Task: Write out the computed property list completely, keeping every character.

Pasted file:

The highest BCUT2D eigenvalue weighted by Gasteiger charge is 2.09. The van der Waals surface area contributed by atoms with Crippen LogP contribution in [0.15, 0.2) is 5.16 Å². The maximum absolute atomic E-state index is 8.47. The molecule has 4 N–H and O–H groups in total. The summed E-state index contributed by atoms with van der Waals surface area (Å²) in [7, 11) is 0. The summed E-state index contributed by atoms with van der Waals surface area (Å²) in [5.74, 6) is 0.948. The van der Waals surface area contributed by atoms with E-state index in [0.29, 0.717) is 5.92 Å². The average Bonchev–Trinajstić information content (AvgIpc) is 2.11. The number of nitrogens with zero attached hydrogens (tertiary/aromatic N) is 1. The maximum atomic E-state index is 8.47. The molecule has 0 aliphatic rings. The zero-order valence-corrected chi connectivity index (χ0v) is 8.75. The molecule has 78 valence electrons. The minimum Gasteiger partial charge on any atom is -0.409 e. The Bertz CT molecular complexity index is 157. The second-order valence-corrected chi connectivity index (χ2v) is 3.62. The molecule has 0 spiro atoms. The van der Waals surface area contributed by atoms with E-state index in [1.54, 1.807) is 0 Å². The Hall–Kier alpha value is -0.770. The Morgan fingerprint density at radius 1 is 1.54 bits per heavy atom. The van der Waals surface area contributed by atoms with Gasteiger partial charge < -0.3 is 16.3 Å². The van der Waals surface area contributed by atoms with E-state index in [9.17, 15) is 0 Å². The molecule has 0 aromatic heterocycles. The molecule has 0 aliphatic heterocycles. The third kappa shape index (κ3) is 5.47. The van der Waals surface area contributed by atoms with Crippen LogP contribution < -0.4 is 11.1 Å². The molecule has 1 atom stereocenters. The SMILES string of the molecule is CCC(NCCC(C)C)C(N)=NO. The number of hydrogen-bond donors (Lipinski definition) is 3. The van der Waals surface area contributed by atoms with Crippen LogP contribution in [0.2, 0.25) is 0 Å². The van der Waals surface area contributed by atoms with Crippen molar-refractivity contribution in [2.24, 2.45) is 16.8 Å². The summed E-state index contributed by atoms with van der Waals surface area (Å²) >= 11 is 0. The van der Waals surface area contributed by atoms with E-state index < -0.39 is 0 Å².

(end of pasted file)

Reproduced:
The highest BCUT2D eigenvalue weighted by Gasteiger charge is 2.09. The van der Waals surface area contributed by atoms with Crippen LogP contribution in [0.15, 0.2) is 5.16 Å². The maximum absolute atomic E-state index is 8.47. The molecule has 4 N–H and O–H groups in total. The summed E-state index contributed by atoms with van der Waals surface area (Å²) in [7, 11) is 0. The summed E-state index contributed by atoms with van der Waals surface area (Å²) in [5.74, 6) is 0.948. The van der Waals surface area contributed by atoms with E-state index in [0.29, 0.717) is 5.92 Å². The average Bonchev–Trinajstić information content (AvgIpc) is 2.11. The number of nitrogens with zero attached hydrogens (tertiary/aromatic N) is 1. The maximum atomic E-state index is 8.47. The molecule has 0 aliphatic rings. The zero-order valence-corrected chi connectivity index (χ0v) is 8.75. The molecule has 78 valence electrons. The minimum Gasteiger partial charge on any atom is -0.409 e. The Bertz CT molecular complexity index is 157. The second-order valence-corrected chi connectivity index (χ2v) is 3.62. The molecule has 0 spiro atoms. The van der Waals surface area contributed by atoms with E-state index in [1.54, 1.807) is 0 Å². The Hall–Kier alpha value is -0.770. The Morgan fingerprint density at radius 1 is 1.54 bits per heavy atom. The van der Waals surface area contributed by atoms with Gasteiger partial charge < -0.3 is 16.3 Å². The van der Waals surface area contributed by atoms with E-state index in [9.17, 15) is 0 Å². The molecule has 0 aromatic heterocycles. The molecule has 0 aliphatic heterocycles. The third kappa shape index (κ3) is 5.47. The van der Waals surface area contributed by atoms with Crippen LogP contribution < -0.4 is 11.1 Å². The molecule has 1 atom stereocenters. The SMILES string of the molecule is CCC(NCCC(C)C)C(N)=NO. The number of hydrogen-bond donors (Lipinski definition) is 3. The van der Waals surface area contributed by atoms with Crippen LogP contribution in [0.2, 0.25) is 0 Å². The van der Waals surface area contributed by atoms with Crippen molar-refractivity contribution in [2.24, 2.45) is 16.8 Å². The summed E-state index contributed by atoms with van der Waals surface area (Å²) >= 11 is 0. The van der Waals surface area contributed by atoms with E-state index < -0.39 is 0 Å².